Alex Gurney (second from left) presenting the original art work of a Bluey and Curley comic strip to soldiers of the 2/12th Battalion in New Guinea, 5 March 1944.[12]

Post-war life[edit]

Gurney was in England in June 1946, as part of an Australian Press Syndicate sent specifically to view the Victory Parade. As well as sending caricatures of various eminent people involved in that parade back to Australia for distribution through the press, he also used the opportunity to have Bluey and Curley attend the parade, and a number of his Bluey and Curley comic strips reflected that event.[13]

Gurney's visit to London, and his version of events, as seen through his Bluey and Curley comic strip, was also historically significant for another reason: it was the first time that a newspaper comic strip had ever been transmitted from England to Australia by radio.[14]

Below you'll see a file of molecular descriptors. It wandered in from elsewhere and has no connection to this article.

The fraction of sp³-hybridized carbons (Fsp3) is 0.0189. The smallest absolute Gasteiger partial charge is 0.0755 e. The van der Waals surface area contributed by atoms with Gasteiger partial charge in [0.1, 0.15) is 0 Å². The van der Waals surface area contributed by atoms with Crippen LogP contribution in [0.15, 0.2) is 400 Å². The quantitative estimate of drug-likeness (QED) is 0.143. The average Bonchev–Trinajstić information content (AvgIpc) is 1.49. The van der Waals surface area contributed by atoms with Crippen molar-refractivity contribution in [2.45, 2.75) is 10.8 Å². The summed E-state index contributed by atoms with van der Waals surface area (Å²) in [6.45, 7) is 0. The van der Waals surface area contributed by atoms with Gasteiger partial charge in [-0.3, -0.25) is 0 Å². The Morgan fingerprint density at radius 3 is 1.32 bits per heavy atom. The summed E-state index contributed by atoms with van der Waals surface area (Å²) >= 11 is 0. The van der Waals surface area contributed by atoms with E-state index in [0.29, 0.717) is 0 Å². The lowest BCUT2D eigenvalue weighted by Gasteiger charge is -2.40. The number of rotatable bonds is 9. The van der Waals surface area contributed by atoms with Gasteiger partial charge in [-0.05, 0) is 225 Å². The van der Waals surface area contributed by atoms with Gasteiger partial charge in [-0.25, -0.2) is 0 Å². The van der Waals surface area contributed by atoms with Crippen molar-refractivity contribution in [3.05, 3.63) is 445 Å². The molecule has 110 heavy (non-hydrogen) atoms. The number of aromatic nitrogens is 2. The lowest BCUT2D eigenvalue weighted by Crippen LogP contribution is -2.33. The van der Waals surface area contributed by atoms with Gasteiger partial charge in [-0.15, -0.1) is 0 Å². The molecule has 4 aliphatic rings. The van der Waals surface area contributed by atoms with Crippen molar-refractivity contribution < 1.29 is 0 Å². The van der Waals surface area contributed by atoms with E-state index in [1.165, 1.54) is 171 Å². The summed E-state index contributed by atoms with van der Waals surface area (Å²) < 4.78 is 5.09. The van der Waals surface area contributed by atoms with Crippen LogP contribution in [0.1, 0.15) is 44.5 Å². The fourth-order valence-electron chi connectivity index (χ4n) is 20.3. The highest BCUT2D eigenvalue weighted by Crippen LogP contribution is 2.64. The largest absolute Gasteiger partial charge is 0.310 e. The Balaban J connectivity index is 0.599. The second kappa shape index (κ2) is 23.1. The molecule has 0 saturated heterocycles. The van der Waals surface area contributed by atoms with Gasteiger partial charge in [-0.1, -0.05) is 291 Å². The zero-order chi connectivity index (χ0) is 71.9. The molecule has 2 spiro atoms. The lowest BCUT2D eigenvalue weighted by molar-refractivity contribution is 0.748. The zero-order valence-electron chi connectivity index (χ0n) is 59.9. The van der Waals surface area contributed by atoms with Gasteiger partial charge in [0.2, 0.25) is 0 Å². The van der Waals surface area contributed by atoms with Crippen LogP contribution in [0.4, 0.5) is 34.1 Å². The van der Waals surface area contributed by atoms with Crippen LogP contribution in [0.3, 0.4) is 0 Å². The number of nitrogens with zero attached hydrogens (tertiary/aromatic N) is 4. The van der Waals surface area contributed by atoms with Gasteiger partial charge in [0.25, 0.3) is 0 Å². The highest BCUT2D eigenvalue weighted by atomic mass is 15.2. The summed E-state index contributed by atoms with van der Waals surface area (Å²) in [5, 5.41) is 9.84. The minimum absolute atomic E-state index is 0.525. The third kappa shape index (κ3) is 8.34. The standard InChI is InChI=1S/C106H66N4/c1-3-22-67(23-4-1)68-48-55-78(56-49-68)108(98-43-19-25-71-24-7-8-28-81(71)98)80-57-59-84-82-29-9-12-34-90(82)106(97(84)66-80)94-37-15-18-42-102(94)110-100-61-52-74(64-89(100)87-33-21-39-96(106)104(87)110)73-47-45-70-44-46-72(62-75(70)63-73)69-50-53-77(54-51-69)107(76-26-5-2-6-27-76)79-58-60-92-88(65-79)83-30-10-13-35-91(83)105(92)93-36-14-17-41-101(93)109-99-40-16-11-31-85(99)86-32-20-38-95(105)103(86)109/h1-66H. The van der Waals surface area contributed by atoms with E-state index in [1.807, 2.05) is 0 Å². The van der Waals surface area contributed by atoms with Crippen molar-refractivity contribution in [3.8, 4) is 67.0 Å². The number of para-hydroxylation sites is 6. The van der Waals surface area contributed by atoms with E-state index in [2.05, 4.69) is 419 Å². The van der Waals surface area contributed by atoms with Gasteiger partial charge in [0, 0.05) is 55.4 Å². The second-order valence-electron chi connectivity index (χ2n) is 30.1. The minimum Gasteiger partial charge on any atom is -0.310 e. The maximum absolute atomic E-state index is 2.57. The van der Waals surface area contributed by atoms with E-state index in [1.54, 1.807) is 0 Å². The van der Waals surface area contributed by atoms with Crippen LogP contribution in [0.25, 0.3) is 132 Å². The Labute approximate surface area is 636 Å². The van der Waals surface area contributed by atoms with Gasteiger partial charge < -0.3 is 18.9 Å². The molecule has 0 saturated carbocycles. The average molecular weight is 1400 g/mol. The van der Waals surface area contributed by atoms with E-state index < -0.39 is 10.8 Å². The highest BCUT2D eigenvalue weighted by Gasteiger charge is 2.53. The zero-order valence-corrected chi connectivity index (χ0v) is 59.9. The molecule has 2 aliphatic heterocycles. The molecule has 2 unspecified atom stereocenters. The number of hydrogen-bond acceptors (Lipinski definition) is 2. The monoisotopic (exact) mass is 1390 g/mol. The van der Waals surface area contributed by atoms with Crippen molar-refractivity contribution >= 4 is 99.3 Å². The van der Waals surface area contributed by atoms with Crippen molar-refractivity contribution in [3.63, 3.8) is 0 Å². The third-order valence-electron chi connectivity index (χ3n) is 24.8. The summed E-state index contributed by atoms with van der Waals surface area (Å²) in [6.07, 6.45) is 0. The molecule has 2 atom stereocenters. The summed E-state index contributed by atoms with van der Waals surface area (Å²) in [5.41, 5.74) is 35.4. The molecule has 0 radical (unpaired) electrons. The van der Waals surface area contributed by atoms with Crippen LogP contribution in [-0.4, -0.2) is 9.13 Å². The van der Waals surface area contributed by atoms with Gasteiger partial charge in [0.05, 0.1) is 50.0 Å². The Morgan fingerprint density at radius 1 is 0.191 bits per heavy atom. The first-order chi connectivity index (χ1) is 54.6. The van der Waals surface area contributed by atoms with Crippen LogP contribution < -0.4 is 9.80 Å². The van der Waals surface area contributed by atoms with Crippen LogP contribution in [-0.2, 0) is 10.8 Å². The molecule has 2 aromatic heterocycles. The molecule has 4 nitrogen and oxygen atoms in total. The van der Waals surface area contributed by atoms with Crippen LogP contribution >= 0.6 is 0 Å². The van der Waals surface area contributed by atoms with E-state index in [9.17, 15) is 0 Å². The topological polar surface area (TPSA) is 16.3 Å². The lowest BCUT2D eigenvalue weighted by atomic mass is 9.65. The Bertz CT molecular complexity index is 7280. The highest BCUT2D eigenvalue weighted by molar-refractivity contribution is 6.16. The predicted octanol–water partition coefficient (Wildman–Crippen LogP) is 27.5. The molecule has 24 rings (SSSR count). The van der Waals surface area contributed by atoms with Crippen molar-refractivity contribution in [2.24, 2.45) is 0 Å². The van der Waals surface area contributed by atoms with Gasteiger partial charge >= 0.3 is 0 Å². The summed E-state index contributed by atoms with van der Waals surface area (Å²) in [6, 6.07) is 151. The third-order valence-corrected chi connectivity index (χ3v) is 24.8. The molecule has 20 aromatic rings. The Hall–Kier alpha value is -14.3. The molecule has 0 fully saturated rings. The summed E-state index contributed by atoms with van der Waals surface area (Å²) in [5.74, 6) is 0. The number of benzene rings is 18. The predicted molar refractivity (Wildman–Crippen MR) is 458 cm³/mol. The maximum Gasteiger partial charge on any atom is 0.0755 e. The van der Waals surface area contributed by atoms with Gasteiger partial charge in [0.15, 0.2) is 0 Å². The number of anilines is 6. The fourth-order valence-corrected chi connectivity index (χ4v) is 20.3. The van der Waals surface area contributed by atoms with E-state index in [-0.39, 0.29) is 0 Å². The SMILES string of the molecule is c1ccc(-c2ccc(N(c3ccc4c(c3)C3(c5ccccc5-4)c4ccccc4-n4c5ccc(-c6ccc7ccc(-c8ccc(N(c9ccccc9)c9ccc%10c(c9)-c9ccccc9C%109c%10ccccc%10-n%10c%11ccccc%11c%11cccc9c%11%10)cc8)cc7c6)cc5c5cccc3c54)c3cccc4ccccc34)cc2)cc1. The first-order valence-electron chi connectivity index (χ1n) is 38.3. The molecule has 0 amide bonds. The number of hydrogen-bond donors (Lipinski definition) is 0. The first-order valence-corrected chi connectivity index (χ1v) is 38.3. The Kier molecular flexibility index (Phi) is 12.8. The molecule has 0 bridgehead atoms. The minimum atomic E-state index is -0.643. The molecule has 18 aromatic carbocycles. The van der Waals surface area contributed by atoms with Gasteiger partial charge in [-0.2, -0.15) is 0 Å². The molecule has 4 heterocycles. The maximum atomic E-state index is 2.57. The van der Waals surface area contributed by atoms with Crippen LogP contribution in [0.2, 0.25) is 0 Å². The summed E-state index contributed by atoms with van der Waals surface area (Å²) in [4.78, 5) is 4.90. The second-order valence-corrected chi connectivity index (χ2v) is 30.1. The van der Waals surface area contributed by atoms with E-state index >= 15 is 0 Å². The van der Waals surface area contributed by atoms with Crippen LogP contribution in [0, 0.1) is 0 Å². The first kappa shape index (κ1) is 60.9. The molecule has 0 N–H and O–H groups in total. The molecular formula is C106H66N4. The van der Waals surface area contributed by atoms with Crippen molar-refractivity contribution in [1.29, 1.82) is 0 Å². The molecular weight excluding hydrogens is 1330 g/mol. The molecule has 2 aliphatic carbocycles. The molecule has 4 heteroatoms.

Although Bluey and Curley were popular with Australians because they related to the slang, attitude, and the lack of respect towards authority exhibited by the main characters,[15] the strip lost some of its appeal and readership when the pair returned to "civvy street".[16]

Gurney's death[edit]

Gurney died suddenly, of heart disease, on 4 December 1955. He had collapsed in his motor car parked outside his home.[17] He was cremated with Anglican rites.

Post-Gurney[edit]

The strip was later drawn by Norman Howard Rice (1911–1956). Rice died as the result of a car accident on 31 December 1956 (New Year's Eve).[18] The strip was then drawn by Les Dixon from 1957 until 1975.